Review Detail4.4 8
The Forsaken takes place many years from now after the world has reached a point of chaos in which many countries are starving. The UNA (composed of Mexico, Canada, and the USA) is formed in hopes of "somehow" stopping the chaos and the destruction. Teens are given a serum at the age of 16 in hopes of detecting if they have tendencies to become law-breakers or corrupt citizens and then are sent to an island.
This could have been a great trilogy, but the romance I think has already started to ruin it. The main character, Alenna, is immediately "drawn" to Liam for seemingly no reason at all. She sees him for one second and then "feels a connection." And by the end of the book they've both confessed love for each other even though they've hardly spoken to each other. Maybe there's some deeper meaning that will be revealed later on in the series, but right now it just seems stupid. Like, why can't teens just meet, decide they "like" each other, and then take things from there.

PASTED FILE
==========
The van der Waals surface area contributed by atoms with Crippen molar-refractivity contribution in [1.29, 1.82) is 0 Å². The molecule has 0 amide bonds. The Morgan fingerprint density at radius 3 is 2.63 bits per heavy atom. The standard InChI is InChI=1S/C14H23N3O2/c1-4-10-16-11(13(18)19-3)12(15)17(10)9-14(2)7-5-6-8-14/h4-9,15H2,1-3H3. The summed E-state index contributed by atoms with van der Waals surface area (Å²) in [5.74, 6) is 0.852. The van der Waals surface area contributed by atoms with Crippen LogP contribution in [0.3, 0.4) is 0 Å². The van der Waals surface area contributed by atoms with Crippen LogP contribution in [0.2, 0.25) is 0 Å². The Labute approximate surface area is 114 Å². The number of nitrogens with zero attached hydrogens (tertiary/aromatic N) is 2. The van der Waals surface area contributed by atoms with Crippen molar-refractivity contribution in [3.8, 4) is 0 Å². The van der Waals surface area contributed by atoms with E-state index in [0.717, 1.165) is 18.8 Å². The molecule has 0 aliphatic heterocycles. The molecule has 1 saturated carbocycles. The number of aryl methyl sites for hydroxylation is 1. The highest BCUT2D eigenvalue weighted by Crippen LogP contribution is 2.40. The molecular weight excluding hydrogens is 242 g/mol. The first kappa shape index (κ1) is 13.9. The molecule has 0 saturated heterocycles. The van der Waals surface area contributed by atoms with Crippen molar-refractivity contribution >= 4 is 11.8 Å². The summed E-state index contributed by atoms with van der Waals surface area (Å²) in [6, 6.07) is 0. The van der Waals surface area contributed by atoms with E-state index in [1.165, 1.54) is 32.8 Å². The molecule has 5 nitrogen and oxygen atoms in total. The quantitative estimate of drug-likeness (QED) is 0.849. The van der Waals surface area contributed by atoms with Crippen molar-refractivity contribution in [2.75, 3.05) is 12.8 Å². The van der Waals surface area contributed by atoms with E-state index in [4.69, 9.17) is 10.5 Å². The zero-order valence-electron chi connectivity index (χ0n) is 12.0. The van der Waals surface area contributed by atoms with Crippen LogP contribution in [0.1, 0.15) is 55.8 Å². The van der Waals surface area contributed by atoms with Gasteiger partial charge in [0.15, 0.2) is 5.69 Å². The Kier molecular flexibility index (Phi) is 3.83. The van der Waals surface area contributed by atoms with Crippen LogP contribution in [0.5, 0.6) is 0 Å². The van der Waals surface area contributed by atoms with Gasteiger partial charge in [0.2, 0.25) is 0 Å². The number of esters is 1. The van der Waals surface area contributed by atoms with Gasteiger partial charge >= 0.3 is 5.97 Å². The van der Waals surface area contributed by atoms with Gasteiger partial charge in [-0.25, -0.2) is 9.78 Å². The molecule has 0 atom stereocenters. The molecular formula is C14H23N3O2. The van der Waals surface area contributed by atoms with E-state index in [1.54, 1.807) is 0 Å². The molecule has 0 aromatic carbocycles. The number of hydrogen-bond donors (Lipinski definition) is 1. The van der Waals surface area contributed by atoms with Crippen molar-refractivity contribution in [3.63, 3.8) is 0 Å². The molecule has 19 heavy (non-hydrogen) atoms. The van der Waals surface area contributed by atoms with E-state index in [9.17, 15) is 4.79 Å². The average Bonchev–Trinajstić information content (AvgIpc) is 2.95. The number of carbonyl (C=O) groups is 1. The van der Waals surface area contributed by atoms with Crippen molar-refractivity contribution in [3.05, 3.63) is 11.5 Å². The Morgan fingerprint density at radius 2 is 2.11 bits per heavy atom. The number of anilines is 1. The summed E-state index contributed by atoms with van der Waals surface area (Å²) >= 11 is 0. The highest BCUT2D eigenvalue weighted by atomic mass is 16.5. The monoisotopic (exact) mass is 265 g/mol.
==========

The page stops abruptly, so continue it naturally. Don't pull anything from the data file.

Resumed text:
Another aspect that kind of ruined the story were the characters. The character development is usually my favorite part of the book. And maybe there isn't much going on because this is the first in the series, but some characters are already too much for me. Alenna meets another girl on the island name Gadya, and even though they barely know each other, Gadya is already telling Alenna what to do and who to date...And Alenna listens to her (for the most part). Yeah it's good to have a friendship, but she just seems controlling to me.
A lot events were also left unexplained. And I still have many questions, but I'm hoping they'll be be explained later in the series.
The Forsaken does move surprisingly fast, with lots of action, and plenty of explanations of the people. I would still recommend this in hopes that the series will only progress from here.